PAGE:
In response to an essay by Prof Wu Zongjie that was published in the Journal of Curriculum studies [43(5), (2011), 569–590], I argue that, despite dramatic changes that have taken place in the language of Chinese academic discourse and pedagogy, evidence derived from the fields of psychology and the history of Chinese educational reform suggest that patterns of Chinese thought and culture have proven resistant to change. Not only have deeply rooted tendencies to perceive the world in ways that may be distinguished from Western analogues persisted but, not unlike contemporary school reformers, educators in the early twentieth century typically found that their efforts to borrow Western models were frustrated by the alien nature of those models and the need to adapt them to Chinese realities; ultimately, the reformers had to accommodate their plans to the wishes of local patrons and the expectations of Chinese families. Thus, the lesson that contemporary Chinese educators may take from a study of the past is that, since elements borrowed from the West may have limited viability in China, they need not be excessively concerned that reforms will transform key elements of Chinese culture.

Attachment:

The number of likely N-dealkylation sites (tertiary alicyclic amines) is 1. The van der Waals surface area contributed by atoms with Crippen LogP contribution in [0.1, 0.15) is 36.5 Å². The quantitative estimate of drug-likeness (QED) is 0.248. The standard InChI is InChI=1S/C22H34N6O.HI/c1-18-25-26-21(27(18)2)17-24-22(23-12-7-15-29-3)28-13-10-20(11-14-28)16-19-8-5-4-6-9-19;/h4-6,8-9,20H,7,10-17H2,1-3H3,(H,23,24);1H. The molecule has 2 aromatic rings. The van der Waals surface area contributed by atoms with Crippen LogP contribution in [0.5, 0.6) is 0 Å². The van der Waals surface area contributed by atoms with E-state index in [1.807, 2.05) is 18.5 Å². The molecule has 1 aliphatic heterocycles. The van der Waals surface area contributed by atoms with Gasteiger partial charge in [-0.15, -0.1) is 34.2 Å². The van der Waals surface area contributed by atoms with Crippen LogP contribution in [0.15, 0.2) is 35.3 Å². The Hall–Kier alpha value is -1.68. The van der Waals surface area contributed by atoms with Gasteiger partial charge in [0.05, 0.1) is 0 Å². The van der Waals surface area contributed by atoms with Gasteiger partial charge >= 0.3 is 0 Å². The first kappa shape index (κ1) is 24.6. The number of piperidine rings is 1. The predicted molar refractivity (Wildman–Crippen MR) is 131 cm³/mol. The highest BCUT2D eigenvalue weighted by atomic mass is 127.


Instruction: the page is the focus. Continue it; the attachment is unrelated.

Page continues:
Curran, Thomas D. "A Response to Professor Wu Zongjie’s ‘Interpretation, Autonomy, and Transformation: Chinese Pedagogic Discourse'". Journal of Curriculum Studies (2013).